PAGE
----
Mammoth spear thrower
The Mammoth spear thrower is a spear thrower in the form of a Mammoth, discovered at the rock shelter of Montastruc, Tarn-et-Garonne, France. It is from the late Magdalenian period and around 12,500 years old. It now forms part of the Christy Collection in the British Museum (Palart 551), and is normally on display in Room 2. Between 7 February - 26 May 2013 it is displayed in the exhibition at the British Museum Ice Age Art: Arrival of the Modern Mind
The spear thrower was carved from a reindeer antler and depicts a Mammoth with a hole for an eye which probably held a bone or stone insert originally. The hook has been repaired after the antler from which it was carved broke. The tusks of the Mammoth appear on each side but have mostly been lost due to damage. It is about 12cm in length.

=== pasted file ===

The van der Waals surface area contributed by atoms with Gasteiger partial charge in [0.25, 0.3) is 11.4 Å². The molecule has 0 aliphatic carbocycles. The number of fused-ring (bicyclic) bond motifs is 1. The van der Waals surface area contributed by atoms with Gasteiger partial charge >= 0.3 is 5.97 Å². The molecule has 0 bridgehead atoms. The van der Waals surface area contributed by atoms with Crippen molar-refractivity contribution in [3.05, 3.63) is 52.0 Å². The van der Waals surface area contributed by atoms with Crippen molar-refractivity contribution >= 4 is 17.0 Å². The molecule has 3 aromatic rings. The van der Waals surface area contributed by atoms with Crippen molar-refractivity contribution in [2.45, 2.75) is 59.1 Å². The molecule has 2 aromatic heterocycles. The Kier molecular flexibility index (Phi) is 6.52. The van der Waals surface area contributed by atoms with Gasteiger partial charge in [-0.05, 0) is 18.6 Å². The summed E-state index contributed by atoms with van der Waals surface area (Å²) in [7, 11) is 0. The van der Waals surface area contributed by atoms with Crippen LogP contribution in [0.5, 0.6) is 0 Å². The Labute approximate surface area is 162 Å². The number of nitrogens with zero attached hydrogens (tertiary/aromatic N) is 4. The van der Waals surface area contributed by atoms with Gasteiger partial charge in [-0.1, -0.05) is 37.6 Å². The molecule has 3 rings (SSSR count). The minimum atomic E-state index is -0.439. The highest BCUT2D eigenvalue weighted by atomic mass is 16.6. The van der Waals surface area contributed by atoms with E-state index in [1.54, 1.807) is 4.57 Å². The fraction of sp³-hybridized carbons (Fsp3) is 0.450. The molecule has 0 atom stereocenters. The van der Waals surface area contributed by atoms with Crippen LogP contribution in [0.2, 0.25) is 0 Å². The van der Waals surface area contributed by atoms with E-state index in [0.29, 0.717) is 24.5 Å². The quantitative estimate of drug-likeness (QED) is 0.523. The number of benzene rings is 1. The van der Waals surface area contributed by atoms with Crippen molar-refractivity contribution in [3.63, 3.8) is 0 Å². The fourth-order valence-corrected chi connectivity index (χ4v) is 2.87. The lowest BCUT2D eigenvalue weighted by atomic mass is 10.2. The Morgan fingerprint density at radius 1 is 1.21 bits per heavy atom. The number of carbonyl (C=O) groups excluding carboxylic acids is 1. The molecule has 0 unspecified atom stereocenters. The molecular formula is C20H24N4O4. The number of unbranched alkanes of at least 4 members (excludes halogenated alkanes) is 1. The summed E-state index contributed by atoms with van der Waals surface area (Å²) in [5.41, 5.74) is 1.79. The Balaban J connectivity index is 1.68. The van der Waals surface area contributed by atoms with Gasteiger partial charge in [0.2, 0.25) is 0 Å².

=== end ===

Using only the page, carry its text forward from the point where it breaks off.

The mammoth is produced in low-relief on both sides of the object. When it was discovered, the broken tail hook had already been repaired. This was achieved by drilling a hole through the mammoth shape, just in front of the broken hook - and inserting in another piece of antler (Sieveking 1987, 65).
Spear throwers were first used in western Europe about 18,000 years ago and enabled hunters to launch spears with more force and speed than if they threw just by hand. It was common for them to be decorated with animal carvings.
Other types of spear throwers include the perforated batons, which are also often decorated. A wonderful example from La Madeleine can be seen at the British Museum in Room 2.
See also 
Further reading 
- Sieveking, Ann. A catalogue of Palaeolithic art in the British Museum. London: British Museum Publications, 1987. ISBN 0-7141-1376-X
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